The results suggest that changes in taste and reward processing may underlie the beneficial effects of gastric bypass surgery on food choice and caloric intake. They confirm earlier findings that obesity is associated with increased ‘liking’ of energy dense foods and a paradoxical decrease in the willingness to work for food rewards, and show for the first time that RYGB reverses these obesity-associated malfunctions. Although it appears plausible that changes in gut hormone secretion cause these beneficial effects after RYGB, the specific mechanisms involved are completely unknown at this point. If hormones are involved, their peripheral and/or central site(s) of action will have to be identified. It is equally likely that changes in neural communication to the brain initiated by hormones, nutrients, and/or mechanical factors are involved. However, because in the present study, behavioral changes were seen several months after surgery, it is unclear whether they are simply due to weight loss or specific changes in gut-brain communication. Future studies with assessment of reward behaviors at earlier time points or even before surgery and in pair-fed controls, as well as assessment of potentially underlying neural functions will be necessary. Such longitudinal studies may also reveal possible learning effects on taste and reward processing, including aversive conditioning, in the course of adaptation to the rearranged gut. A careful and open minded mechanistic elucidation should be very rewarding in that it will eventually result in “knifeless surgery”.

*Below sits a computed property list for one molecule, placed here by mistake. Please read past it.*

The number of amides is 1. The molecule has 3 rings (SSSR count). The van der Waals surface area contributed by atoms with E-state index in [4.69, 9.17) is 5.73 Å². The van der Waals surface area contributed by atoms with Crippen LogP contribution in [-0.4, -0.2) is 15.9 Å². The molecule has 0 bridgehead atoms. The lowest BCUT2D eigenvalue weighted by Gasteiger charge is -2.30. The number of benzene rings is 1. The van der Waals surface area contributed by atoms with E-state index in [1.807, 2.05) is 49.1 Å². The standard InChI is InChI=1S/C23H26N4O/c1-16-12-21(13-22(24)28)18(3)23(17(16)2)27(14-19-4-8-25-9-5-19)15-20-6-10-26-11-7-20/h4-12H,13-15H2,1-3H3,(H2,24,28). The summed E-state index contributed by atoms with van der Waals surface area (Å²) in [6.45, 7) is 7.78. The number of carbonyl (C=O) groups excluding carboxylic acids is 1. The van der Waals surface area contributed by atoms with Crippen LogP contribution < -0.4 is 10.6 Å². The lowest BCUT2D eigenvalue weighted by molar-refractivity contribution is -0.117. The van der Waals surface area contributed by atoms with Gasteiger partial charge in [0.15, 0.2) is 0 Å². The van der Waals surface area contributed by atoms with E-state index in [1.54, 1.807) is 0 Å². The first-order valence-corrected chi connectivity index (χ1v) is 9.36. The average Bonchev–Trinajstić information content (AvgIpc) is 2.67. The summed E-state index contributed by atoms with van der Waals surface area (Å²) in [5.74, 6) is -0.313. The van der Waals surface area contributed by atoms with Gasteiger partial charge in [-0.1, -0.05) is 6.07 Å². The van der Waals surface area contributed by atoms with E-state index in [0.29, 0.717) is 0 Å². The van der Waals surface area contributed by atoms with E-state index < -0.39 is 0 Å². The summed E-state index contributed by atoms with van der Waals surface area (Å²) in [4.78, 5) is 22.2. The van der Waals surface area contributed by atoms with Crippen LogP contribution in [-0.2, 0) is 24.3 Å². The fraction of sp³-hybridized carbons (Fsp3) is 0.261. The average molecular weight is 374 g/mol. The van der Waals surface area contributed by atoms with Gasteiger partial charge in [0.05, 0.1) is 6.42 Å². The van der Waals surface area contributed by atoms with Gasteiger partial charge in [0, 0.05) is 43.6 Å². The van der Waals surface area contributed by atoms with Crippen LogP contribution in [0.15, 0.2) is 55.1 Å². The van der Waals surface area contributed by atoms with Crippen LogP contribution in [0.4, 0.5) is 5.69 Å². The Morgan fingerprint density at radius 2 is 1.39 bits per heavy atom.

FN1Disclosure Statement: The authors have nothing to disclose.
We thank Leigh Townsend for technical help and Laurel Patterson for help with the manuscript. Supported by National Institutes of Health Grants DK047348 and DK 071082 (HRB).
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Keywords: Bariatric surgery, liking, wanting, motivation, taste reactivity, incentive runway, brief-access, sucrose, corn oil, food preference, obesity.